Our view: Something’s got to change

Consider this:

• One alcohol awareness class.

• Six days in jail.

• 30 days on house arrest.

• 52 hours of community service.

• More than $1,000 in fines and court costs.

Don’t be fooled – this is not a stratified list of punishments for continuing offenses. A Kent judge sentenced Sigma Nu member Michael Parisi to them all, for two noise violations last semester.

Usually, we try to avoid redundancies, but this story reminded us more than ever of the need for an extreme shift in the relationship between Kent State students and the city of Kent.

We’ve written time and time again about the value of open communication. We’ve tried to remind students that they would never treat their hometowns the way they treat Kent. We’ve talked to the Undergraduate Student Senate, City Council members and students about what can be done to fix the problem.

Something’s got to change.

Generally, we agree that Kent State students have a responsibility to keep commotion to an acceptable level and should respect the year-round residents’ right to a clean, safe and quiet home.

But targeting students with predatory ordinances and outrageous punishments is not going to foster a more functional relationship between the two sides of Kent. On the contrary, such action will undoubtedly make some students even less likely to care about or conform to the desires of the city.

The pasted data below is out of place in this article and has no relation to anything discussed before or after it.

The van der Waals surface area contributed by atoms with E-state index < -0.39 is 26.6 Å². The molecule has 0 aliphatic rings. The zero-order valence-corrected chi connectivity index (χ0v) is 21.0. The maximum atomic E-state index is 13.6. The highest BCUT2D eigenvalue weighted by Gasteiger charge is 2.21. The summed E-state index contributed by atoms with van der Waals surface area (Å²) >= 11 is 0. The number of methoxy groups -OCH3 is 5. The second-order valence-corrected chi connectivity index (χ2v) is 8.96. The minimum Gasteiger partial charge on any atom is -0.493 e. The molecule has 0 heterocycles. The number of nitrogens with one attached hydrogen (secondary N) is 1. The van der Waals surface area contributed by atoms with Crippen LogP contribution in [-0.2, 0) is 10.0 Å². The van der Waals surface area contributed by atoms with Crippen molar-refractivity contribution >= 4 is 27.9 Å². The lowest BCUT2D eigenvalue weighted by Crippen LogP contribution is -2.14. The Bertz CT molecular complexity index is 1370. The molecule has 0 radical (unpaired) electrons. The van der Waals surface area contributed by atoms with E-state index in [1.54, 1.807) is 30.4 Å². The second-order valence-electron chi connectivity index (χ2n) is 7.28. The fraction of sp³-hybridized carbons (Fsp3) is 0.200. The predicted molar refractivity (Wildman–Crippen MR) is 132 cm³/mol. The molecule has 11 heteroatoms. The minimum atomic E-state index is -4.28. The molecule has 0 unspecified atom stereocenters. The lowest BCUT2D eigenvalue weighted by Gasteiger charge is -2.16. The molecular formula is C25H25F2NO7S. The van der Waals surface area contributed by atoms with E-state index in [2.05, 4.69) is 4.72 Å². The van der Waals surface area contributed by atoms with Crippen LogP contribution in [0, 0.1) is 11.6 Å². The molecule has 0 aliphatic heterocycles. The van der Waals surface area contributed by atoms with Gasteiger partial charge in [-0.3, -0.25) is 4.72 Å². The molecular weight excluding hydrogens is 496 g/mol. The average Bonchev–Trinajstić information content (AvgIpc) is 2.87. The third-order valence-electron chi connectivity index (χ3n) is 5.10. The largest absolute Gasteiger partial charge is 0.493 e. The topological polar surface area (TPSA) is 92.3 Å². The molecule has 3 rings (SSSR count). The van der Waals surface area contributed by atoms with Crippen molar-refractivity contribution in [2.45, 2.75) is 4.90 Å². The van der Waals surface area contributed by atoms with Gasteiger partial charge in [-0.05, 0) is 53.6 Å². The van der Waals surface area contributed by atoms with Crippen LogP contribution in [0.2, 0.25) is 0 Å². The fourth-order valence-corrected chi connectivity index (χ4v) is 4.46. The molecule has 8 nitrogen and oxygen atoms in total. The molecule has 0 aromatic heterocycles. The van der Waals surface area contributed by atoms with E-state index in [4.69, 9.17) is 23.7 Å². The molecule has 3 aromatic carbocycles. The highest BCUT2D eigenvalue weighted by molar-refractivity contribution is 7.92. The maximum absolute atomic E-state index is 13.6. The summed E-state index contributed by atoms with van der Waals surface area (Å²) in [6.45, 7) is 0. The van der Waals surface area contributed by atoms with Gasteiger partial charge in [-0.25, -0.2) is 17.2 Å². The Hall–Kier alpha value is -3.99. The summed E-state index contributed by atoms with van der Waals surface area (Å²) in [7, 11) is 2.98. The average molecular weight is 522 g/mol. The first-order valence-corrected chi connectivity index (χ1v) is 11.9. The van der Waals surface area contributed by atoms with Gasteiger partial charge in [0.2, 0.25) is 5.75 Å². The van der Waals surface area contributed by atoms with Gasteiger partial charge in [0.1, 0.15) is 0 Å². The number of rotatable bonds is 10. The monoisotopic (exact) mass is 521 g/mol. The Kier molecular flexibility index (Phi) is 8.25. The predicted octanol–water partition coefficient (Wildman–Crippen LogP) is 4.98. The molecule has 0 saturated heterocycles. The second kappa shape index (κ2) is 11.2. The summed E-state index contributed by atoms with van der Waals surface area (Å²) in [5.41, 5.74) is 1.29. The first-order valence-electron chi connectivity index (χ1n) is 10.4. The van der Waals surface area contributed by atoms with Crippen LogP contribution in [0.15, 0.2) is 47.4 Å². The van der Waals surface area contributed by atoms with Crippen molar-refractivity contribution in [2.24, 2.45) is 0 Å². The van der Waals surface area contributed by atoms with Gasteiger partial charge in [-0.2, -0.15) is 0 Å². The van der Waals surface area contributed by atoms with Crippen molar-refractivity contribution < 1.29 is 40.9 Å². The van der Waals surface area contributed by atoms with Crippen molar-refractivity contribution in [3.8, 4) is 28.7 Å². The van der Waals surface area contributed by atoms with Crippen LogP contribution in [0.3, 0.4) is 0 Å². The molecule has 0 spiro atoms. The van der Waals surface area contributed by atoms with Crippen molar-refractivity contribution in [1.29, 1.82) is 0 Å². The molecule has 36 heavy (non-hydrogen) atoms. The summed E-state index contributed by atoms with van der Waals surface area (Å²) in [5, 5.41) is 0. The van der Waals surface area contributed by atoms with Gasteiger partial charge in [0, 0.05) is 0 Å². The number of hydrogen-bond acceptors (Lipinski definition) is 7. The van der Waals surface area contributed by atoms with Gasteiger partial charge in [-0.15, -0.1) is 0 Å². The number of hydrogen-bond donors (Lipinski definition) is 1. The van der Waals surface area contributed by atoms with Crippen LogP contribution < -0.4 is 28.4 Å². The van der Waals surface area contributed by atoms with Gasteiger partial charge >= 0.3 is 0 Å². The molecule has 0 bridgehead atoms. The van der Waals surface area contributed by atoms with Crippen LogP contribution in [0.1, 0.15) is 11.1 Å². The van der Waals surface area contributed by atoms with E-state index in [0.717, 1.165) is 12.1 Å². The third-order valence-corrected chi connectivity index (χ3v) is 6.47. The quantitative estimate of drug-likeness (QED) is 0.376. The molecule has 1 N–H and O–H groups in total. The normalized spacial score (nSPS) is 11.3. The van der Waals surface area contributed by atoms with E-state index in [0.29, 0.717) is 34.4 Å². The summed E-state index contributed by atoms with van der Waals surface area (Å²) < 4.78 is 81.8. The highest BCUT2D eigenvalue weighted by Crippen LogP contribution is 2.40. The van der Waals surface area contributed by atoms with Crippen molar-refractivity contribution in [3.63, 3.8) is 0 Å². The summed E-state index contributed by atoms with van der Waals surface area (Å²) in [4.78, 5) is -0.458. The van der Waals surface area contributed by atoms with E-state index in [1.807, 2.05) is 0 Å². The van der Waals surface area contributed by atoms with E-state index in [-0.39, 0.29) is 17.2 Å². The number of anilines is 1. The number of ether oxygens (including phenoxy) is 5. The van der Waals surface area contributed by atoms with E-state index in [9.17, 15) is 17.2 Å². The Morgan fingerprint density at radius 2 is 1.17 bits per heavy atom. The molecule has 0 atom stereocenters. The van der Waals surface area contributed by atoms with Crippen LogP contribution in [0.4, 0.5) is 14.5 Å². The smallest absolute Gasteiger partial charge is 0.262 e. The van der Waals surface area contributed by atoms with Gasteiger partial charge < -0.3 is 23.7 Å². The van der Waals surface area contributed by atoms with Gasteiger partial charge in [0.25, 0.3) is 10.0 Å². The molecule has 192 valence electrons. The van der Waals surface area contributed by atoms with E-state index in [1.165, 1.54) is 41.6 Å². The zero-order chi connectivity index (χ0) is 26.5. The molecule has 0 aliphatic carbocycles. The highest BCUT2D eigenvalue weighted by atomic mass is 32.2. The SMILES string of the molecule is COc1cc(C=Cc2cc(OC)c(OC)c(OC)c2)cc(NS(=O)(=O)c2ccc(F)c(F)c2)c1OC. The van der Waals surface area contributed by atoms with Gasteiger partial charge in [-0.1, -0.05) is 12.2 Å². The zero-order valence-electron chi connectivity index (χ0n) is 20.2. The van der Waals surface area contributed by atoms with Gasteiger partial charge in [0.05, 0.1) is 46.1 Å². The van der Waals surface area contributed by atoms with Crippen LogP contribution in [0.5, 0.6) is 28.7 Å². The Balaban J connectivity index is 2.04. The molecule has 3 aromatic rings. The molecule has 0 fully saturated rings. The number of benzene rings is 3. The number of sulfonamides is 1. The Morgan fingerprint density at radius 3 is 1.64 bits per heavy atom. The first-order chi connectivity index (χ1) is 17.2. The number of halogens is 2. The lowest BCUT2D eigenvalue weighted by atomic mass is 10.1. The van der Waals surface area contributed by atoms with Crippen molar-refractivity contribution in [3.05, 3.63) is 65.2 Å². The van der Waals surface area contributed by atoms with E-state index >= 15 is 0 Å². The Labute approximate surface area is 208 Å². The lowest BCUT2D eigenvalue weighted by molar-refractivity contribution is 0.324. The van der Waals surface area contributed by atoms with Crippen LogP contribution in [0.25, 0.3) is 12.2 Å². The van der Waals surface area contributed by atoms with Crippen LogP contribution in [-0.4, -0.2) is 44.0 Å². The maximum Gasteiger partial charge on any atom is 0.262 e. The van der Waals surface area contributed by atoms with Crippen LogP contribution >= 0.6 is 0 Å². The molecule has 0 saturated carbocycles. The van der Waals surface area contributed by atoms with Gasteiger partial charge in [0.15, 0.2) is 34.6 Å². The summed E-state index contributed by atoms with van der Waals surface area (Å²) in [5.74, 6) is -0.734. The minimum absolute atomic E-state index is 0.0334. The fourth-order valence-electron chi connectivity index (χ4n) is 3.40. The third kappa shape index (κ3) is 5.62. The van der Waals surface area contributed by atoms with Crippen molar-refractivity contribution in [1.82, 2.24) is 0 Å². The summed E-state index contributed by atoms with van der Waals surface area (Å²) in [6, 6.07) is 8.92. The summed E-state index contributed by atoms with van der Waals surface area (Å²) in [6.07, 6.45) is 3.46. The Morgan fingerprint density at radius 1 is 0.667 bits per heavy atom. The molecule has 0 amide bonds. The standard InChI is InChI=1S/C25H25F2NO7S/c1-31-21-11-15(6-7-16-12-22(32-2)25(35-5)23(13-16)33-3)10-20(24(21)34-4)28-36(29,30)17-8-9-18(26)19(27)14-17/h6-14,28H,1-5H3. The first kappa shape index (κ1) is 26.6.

Unless the sole point of the noise ordinances is to taunt, target and trap students, which we doubt, such steep punishments seem unreasonable.

For Phi Kappa Tua member Mike Szabo, the first noise violation filed against him should have served the purpose of a warning. There was no need to take further action unless he showed no willingness to comply.

If the next night, he was responsible for just as much noise, another visit from the police would be understandable. But waiting 12 minutes, as the police said they did, and then charging him again does not indicate that the city has a propensity to work with students to prevent noise – only that it wishes to punish students.

Because we’ve met with police and city officials, we don’t believe that the city has such malicious intentions. But in the eyes of students, who are already distrustful, this is just another example in a long list of times the city has shown it has no desire to work with students.

So once again, we find ourselves in the position of pleading with the students and the citizens of Kent to find a way to work together to make this city a better place for everyone.

There’s only so much we can say – action must be taken. Last semester, we held an open forum with USS, police and City Council members so that students could discuss their questions and complaints. We can hold one again, if you tell us that’s what you want.

Or take action on your own. Visit USS office hours and ask them what they can do. Call your City Council member (yes, you have one) and talk to them about what’s on your mind. Ask your landlord if there have been previous complaints filed against your property so you can make sure you don’t get in trouble.

Something’s got to change.

And you can change it.

The above editorial is the consensus opinion of the Daily Kent Stater editorial board.